In retrospect, it would have been best to have done something two years ago when my hamstring began to hurt. However, triathletes, on a whole, usually try to fight through the pain in order to compete in the sport they love; I am no exception. Hindsight is 20/20, as the saying goes, and treating a pain flare up right away is a prudent course of action. However, if you tried to treat every niggle, you would never compete. There is a grey area or blurred lines between pushing through the pain and stopping training all together to receive treatment. As an athlete, you usually flip the coin as to whether you continue and sometimes these flips do not go in your favor. I had been flipping this imaginary coin for a couple of years before my luck ran out in May of this year.
A lot of what I write about is so others do not necessarily emulate but maybe learn from my trials and tribulations. This is why we are releasing our first manual, Life of a Triathlete: Race Preparation, www.lifeoftriathlete.com, and why I enjoy writing for partners like Recovery Pump. If I can help individuals by relaying my experiences then it makes the process worthwhile. The reason I am prefacing this is because everyone is different, especially in regard to their bodies and injuries. Showing the process that I went down and the rabbit hole that it became should be an eye opener for others in a similar predicament.
My right high hamstring/glute had been bothering me for the better part of two years yet it got to a point where racing became a chore after Ironman New Zealand 2016. My right leg was just a passenger on the bike and run as my left side carried it around. Obviously this is not a good recipe for speed and a tremendous recipe for further injury. Your mind drifts to a point where, at one time you could fight through the pain, all thoughts are on just finishing the workout or race. This isn’t something you can mentally block out; once that niggle gravitates towards injury, training and racing does not become fun or rewarding. After Ironman St. George 70.3, I performed multitudes of therapy; everything but complete rest. You always have a glimmer of hope that something will miraculously heal. However, after Ironman Mt. Tremblant 70.3, I knew for sure it was time to batten down the hatches and take care of the injury.
I was able to get in with a well respected doctor in the Bay Area after Ironman Mt. Tremblant 70.3. He examined my MRI and some of his words seemed alarming yet they made so much sense. He stated there is no such thing as a perfect MRI for an athlete, especially a professional. For example, all Major League Baseball pitchers have micro tears and damage; the question is when that damaged area will become a problem for the athlete where it affects their performance. He said that both of my hamstrings and gluteal muscles had tears. However, my problematic area, for one reason or another, was creating unbearable pain to the point where it is impossible to run at top speed. Easy tasks like bending over to tie your shoe were now tedious and painful. My good leg, for one reason or another, had little pain even though there was the same damage on both of them. My doctor said you can’t explain these types of things, so you try to treat it and rehab accordingly. It could be a case where the damaged area was swelling into some nerves or certain fibers had been severed that created an unusually high pain point. Whatever the reason, it needed to be fixed to be able to compete at the ever increasing level of professional female triathletes in this day and age.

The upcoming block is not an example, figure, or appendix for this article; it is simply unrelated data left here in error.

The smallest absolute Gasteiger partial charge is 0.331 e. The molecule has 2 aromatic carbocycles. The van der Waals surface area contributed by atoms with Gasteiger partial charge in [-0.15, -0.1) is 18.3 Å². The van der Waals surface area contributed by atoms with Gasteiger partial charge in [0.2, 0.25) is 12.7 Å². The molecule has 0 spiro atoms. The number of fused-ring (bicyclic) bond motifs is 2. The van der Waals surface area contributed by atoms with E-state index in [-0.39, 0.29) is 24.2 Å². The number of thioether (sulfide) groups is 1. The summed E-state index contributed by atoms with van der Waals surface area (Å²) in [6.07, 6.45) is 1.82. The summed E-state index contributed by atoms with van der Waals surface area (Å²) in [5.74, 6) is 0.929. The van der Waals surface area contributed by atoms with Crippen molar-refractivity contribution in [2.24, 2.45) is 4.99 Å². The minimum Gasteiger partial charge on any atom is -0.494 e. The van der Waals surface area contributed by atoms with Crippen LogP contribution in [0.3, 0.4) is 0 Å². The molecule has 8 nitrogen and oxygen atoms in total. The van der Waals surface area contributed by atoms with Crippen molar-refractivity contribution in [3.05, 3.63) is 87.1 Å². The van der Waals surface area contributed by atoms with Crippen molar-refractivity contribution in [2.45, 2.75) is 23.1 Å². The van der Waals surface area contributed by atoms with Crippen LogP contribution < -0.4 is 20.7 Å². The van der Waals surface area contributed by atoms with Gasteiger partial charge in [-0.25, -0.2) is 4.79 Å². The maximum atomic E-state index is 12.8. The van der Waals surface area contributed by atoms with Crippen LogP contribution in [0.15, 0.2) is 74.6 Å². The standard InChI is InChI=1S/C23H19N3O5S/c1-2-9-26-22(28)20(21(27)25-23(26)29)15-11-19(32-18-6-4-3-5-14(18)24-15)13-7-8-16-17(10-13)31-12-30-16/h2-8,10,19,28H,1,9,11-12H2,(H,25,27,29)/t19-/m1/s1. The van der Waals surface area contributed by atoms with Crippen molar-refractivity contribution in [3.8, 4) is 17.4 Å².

The old adage goes it takes courage and discipline to recover. Treating an injury is a battle of patience. To stop what you have been doing all your life, working out and training, is no easy task as athletes can attest to. However, if you do not do it right, you are destined to repeat the same mistakes and it becomes an endless hole that is tough to crawl out of. The day is still filled with many activities; there are always things to do with your business, sponsors, giving back to the triathlon community, rehab, yoga, the exercises that you CAN do, physical therapy, maintenance, family, friends, life etc…However, the enormous chunk of the day that training takes up has been altered. The best advice is to keep your mind occupied, improve other areas of your life that may have been neglected (the spring cleaning that has been on hold for four years has finally happened!), and rest.
As my rehab enters its third week, I have been concentrating on heat, ice, compression and repeat. My Recovery Boots have been working overtime as I work diligently to heal and massage the tender hamstring. I am thankful to be able to swim, bumped up strength sessions and have incorporated stretching, Bikram Yoga and continued physical therapy into my routine to keep from scar tissue building up and to make the affected area stronger. Hopefully, as the saying goes, we will take one step backwards to take two steps forward and the body will eventually thank me for it!
My last thought is to always forge ahead. It can be easy to sit back, rely on others, or think "why did this happen to me." Triathlon racing is a roller coaster ride and all you can do is weather the storm and keep your eyes on the prize for that elusive perfect race. As with anything in life, there is no knight in shining armor or magic formula that is going to swoop in and miraculously save the day. If you are smart, prudent, and calculated with your actions following an injury, you can be back better than ever before you know it. Patience is a virtue!
- Meredith Kessler